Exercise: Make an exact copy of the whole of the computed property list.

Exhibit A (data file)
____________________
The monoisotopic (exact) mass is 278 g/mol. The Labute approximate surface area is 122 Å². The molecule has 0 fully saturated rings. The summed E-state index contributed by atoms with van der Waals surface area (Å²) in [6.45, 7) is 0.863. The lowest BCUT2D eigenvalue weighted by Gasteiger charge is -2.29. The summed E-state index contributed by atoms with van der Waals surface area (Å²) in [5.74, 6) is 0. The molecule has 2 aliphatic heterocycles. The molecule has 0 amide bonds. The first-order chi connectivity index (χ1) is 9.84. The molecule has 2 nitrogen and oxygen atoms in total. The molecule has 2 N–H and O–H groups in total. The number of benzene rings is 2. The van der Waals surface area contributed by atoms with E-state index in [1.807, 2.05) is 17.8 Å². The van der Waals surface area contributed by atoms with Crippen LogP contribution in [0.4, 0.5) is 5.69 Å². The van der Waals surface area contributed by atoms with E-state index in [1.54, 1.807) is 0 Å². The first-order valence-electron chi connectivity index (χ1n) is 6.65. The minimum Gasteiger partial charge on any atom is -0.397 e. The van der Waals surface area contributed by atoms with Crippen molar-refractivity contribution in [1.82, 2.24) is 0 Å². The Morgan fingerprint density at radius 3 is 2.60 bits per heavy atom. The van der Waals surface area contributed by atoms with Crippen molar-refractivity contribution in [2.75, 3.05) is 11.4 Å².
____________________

The monoisotopic (exact) mass is 278 g/mol. The Labute approximate surface area is 122 Å². The molecule has 0 fully saturated rings. The summed E-state index contributed by atoms with van der Waals surface area (Å²) in [6.45, 7) is 0.863. The lowest BCUT2D eigenvalue weighted by Gasteiger charge is -2.29. The summed E-state index contributed by atoms with van der Waals surface area (Å²) in [5.74, 6) is 0. The molecule has 2 aliphatic heterocycles. The molecule has 0 amide bonds. The first-order chi connectivity index (χ1) is 9.84. The molecule has 2 nitrogen and oxygen atoms in total. The molecule has 2 N–H and O–H groups in total. The number of benzene rings is 2. The van der Waals surface area contributed by atoms with E-state index in [1.807, 2.05) is 17.8 Å². The van der Waals surface area contributed by atoms with Crippen LogP contribution in [0.4, 0.5) is 5.69 Å². The van der Waals surface area contributed by atoms with E-state index in [1.54, 1.807) is 0 Å². The first-order valence-electron chi connectivity index (χ1n) is 6.65. The minimum Gasteiger partial charge on any atom is -0.397 e. The van der Waals surface area contributed by atoms with Crippen molar-refractivity contribution in [1.82, 2.24) is 0 Å². The Morgan fingerprint density at radius 3 is 2.60 bits per heavy atom. The van der Waals surface area contributed by atoms with Crippen molar-refractivity contribution in [2.75, 3.05) is 11.4 Å².